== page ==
The first genetically modified potato in Argentina was publicly displayed this week. Named "Papa Spunta Ticar," the transgenic potato is resistant to the PVY (Potato Virus Y), a project that has been in development since 1999, in conjunction with INGEBI-CONICET (Institute for Research in Genetic Engineering and Molecular Biology), and was recently approved by the Argentine regulatory authorities. Next year production will begin and it is expected that by 2020 the first transgenic fresh potatoes will appear in the Argentine market.
"Papa Spunta Ticar means for us the culmination of a long-standing process to develop the country's first plant biotechnology event. We arrived early, and that means continuing to work on providing solutions for the industry, said the president of the Sidus Group, Marcelo Argüelles, during the gathering, held in Buenos Aires, along with public authorities, scientists, producers, businessmen and leaders of agroindustry.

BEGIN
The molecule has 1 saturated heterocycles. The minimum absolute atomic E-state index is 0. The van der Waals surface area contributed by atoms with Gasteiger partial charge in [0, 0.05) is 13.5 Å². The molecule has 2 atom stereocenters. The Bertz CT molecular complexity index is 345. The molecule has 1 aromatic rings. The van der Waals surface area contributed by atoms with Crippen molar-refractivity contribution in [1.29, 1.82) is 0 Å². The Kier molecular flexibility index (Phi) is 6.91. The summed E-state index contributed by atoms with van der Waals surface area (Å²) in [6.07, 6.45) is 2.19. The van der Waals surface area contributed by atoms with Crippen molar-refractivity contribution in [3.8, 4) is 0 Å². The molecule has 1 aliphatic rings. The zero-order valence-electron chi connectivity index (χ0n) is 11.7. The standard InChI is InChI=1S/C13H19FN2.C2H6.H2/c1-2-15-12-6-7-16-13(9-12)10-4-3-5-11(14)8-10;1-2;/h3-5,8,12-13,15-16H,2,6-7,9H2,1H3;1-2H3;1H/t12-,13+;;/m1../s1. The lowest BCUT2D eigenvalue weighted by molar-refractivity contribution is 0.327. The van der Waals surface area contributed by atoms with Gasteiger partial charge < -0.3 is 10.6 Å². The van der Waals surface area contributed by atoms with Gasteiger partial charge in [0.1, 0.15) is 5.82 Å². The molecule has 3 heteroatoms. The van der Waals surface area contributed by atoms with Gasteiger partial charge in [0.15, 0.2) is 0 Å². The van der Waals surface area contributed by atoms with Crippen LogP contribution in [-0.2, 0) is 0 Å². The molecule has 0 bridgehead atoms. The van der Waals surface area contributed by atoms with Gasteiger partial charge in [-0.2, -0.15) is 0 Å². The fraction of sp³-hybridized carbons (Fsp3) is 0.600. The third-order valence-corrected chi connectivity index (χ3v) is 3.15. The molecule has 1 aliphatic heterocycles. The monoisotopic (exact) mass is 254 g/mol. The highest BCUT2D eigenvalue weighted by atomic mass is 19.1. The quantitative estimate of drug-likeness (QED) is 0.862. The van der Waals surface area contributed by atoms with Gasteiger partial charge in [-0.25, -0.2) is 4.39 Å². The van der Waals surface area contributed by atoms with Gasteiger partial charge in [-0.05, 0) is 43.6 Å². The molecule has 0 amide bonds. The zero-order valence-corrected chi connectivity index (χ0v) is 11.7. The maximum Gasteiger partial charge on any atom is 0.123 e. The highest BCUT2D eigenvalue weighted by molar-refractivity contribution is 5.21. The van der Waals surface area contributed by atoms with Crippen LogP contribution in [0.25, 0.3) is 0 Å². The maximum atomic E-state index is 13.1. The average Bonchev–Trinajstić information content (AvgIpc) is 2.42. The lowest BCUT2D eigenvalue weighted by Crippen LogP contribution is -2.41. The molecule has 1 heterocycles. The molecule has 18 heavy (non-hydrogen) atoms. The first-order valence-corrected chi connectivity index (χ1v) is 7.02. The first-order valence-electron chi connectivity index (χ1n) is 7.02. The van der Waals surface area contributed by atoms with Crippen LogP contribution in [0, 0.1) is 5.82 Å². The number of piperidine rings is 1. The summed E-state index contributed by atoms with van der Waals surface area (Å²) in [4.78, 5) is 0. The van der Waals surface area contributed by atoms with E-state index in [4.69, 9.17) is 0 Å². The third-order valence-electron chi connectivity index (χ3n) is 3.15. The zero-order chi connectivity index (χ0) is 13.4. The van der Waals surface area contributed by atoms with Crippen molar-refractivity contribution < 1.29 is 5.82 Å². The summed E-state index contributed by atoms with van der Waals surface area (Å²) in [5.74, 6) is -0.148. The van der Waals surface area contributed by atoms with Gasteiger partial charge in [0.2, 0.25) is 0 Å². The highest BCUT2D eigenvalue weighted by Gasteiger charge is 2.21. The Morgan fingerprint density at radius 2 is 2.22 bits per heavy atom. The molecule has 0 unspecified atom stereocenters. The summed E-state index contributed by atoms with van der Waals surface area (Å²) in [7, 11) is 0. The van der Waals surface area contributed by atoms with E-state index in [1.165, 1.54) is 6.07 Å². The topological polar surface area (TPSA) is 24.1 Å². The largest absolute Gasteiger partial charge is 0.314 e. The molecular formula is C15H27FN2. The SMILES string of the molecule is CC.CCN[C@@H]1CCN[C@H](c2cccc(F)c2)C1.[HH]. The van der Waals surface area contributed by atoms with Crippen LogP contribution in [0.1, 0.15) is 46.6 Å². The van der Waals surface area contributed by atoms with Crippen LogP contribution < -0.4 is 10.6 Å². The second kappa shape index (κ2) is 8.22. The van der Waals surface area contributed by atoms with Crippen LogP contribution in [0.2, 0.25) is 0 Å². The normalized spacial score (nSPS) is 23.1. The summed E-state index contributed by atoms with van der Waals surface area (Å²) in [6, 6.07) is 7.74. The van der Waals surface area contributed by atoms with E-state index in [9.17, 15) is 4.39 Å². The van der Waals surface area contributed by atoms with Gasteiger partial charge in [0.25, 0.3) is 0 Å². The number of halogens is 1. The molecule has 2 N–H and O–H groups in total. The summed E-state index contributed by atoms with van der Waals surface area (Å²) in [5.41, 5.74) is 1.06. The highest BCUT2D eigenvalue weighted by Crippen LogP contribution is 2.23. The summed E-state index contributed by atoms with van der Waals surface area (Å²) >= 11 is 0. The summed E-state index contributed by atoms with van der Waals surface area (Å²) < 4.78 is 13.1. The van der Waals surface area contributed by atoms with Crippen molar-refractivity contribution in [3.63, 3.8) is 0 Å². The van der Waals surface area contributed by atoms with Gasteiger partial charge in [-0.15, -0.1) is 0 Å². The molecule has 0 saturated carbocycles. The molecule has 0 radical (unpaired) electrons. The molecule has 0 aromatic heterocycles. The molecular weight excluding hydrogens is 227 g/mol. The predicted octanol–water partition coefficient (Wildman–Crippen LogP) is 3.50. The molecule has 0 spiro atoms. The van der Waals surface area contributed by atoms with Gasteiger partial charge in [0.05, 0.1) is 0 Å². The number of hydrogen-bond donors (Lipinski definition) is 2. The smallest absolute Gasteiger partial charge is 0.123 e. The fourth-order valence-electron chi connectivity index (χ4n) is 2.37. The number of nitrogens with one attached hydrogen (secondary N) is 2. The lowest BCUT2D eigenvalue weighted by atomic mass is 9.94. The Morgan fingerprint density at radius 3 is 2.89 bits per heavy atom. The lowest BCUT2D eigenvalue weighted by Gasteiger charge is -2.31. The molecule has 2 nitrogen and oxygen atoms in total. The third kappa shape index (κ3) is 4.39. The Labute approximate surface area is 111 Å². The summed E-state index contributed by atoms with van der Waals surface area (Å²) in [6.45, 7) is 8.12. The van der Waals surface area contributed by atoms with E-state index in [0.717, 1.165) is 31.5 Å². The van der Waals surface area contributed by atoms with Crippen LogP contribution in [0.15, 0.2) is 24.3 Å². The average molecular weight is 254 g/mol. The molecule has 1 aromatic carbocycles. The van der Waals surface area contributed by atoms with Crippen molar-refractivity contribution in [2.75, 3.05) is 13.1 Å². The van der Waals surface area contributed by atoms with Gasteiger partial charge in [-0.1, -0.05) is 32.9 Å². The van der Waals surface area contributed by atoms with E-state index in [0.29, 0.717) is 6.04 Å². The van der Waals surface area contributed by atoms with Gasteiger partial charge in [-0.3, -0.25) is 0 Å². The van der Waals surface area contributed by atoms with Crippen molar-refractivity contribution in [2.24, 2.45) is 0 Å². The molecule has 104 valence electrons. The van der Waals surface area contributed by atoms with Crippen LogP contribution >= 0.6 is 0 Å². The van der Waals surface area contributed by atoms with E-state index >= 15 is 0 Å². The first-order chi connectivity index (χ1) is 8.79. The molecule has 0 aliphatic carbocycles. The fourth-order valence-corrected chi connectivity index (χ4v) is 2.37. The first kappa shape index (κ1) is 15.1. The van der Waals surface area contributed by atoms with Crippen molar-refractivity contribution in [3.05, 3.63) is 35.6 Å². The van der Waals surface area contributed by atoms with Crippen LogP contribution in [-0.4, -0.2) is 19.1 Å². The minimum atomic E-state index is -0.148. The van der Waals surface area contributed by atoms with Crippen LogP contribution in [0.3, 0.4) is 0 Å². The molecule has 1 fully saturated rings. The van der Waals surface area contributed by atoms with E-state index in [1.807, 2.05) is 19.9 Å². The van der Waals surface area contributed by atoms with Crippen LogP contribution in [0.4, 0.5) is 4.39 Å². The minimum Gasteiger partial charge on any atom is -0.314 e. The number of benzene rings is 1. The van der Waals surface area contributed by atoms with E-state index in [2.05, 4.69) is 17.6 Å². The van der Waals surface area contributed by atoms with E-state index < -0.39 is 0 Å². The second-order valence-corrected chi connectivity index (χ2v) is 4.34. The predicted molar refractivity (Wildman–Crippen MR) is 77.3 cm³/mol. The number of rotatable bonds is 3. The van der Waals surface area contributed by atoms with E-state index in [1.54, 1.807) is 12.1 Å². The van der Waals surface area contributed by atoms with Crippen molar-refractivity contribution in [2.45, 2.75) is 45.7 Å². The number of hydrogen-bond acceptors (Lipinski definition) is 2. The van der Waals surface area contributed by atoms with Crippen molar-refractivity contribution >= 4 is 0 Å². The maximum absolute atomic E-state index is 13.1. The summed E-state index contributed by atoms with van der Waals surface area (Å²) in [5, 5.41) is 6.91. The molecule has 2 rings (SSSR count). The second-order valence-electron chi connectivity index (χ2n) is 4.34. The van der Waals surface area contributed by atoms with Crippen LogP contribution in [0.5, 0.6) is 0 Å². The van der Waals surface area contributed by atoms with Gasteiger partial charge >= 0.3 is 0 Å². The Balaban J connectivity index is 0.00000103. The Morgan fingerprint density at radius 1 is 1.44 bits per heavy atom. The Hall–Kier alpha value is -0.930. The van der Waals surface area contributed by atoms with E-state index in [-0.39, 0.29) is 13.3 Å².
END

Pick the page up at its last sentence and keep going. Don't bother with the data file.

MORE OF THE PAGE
"These processes show us that technology exists beyond computing and the digital world. The biological is a clear demonstration that we must bet, as a country, on the development of other technologies", noted Argüelles.
Tecnoplant, a company of the Sidus Group, has modified the genetic code of potatoes to resist the PVY virus, in a process similar to those used to produce vaccines in the case of humans or animals - activating the immune system to defend against a specific pathogen. According to the company, this technology will provide a nearly 10% reduction in the production costs of potatoes for fresh consumption, as well as less use of agrochemicals, especially insecticides, and the consequent reduction of its environmental impact